October Sitrep

This month has been a period of intense activity on both the political and economic fronts and has made it impossible to stand by and be quiet. Let us hope that with the election this coming week and the general stabilization of the banking system that w have a lot less to talk about. It has been quite enough.

Whoever wins the White House is going to face revenue shortfalls and a winding down of the wars in the Middle East. Pakistan is now confronting its own demons and the transfer of combat resources from Iraq will shred the Taliban. They will get to do a lot of dying and a likely collapse of will among their supporters. The heat will be simply too much.

The internal situation will be of working to restart the stalled economy. Once it is clearly turning over properly and all the indicators are going in the proper direction, then it will be possible to entertain new programs. We will actually know the real costs of this financial collapse and what resources are available.

We are seeing massive volatility in the securities markets at present. It is not unprecedented and is caused by the market shaking off a lot of even normal credit. Hedge funds are been massively deleveraged and thus widening spreads. Supposedly these funds had matched maturities but lousy liquidity. Most likely they borrowed short and lent long and the music just stopped.

At the same time, the trillions lent out in foreign loans are also without offsetting fund support and we are teetering on a global collapse of sovereign credit not unlike what happened to South America thirty years ago. This was financed by the euro dollar market. Again a fast contraction is possible with devastating effects in the global economy. The sub prime disaster has given us a whiff of gunpowder from which we are emerging bruised but perhaps sort of intact. The same will not be true if we can not figure out how to shore up the global situation. What is worse, we actually have little control or influence on it and have to hope that the Europeans have done enough. They certainly moved fast enough.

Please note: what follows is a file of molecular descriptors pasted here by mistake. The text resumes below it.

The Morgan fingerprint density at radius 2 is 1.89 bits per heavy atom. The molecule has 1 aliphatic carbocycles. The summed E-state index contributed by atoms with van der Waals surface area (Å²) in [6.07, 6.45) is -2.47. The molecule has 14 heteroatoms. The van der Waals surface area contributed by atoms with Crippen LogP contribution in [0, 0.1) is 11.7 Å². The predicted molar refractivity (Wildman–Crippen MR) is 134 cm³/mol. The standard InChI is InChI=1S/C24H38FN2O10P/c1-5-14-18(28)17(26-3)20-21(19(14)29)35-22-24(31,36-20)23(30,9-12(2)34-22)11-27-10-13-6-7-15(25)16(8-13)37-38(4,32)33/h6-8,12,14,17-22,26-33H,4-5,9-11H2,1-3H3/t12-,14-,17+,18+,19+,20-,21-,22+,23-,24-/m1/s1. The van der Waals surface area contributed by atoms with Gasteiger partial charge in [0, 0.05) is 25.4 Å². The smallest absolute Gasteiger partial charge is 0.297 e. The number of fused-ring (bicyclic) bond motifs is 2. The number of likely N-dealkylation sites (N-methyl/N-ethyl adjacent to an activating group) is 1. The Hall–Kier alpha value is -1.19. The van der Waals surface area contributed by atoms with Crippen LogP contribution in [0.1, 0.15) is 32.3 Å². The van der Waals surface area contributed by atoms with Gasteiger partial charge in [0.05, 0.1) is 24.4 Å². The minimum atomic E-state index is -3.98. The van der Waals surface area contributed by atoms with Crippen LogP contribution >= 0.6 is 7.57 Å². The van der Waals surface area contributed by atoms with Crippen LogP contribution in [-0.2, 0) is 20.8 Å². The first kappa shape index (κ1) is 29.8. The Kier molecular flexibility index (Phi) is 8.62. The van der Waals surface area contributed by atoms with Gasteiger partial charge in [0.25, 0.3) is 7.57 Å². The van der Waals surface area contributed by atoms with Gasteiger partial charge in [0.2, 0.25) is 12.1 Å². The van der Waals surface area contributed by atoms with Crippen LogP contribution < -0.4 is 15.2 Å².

Credit contraction is underway around the globe and unfortunately must continue for some time at least until all standing lenders are convinced that they are still in business and sufficient transparency exists for a lender to lend to another lender.

So while everyone is dreaming of a fast rebound, the reality is that there is simply not enough information out there yet to support such confidence. I suspect that we have a grinding two years in which every country is working to stabilize the internal situation.

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